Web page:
Uttarakhand, a state in northern India crossed by the Himalayas, is known for its Hindu pilgrimage sites. Rishikesh, a major centre for yoga study, was made famous by the Beatles’ 1968 visit. The city hosts the evening Ganga Aarti, a spiritual gathering on the sacred Ganges River. The state's forested Jim Corbett National Park shelters Bengal tigers and other native wildlife.
The Garhwal Himalayas appear to have been a favorite locale for the voluminous mythology of the Puranic period. The traditional name of Garhwal was Uttarakhand. Excavations have revealed that it formed part of the Mauryan Empire.
The earliest reference regarding Garhwal and its pride spots are cited in the Skanda Purana and the Mahabharata in the Van Parva. Skanda Purana defines the boundaries and extend of this holy land.It also finds mention in the 7th-century travelogue of Huen Tsang. However, it is with Adi Shankaracharya that the name of Garhwal will always be linked, for the great 8th-century spiritual reformer visited the remote, snow-laden heights of Garhwal, established a Joshimath and restored some of the most sacred shrines, including badrinath and Kedarnath.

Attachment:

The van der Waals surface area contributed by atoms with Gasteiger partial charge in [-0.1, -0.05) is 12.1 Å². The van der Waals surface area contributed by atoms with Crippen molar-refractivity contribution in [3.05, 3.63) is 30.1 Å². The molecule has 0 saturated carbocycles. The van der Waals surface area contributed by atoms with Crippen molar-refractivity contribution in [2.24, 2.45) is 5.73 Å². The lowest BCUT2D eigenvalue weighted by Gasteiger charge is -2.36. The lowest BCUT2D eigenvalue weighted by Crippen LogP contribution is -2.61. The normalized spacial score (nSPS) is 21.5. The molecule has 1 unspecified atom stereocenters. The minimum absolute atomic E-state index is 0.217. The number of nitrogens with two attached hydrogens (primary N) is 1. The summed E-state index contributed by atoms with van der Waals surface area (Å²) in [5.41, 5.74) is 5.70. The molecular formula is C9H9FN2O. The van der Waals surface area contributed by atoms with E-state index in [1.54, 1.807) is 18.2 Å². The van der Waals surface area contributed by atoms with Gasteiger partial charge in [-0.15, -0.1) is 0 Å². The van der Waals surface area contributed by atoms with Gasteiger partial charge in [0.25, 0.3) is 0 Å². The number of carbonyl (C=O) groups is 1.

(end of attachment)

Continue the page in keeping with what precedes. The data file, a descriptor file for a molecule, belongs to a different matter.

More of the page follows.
The history of Garhwal as a unified whole began in the 15th century, when king Ajai Pal merged the 52 separate principalities, each with its own garh or fortress. For 300 years, Garhwal remained one kingdom, with its capital at Srinagar (on the left bank of Alaknanda river). Then Pauri and Dehradun were perforce ceded to the Crown as payment for British help, rendered to the Garhwalis during the Gurkha invasion, in the early 19th century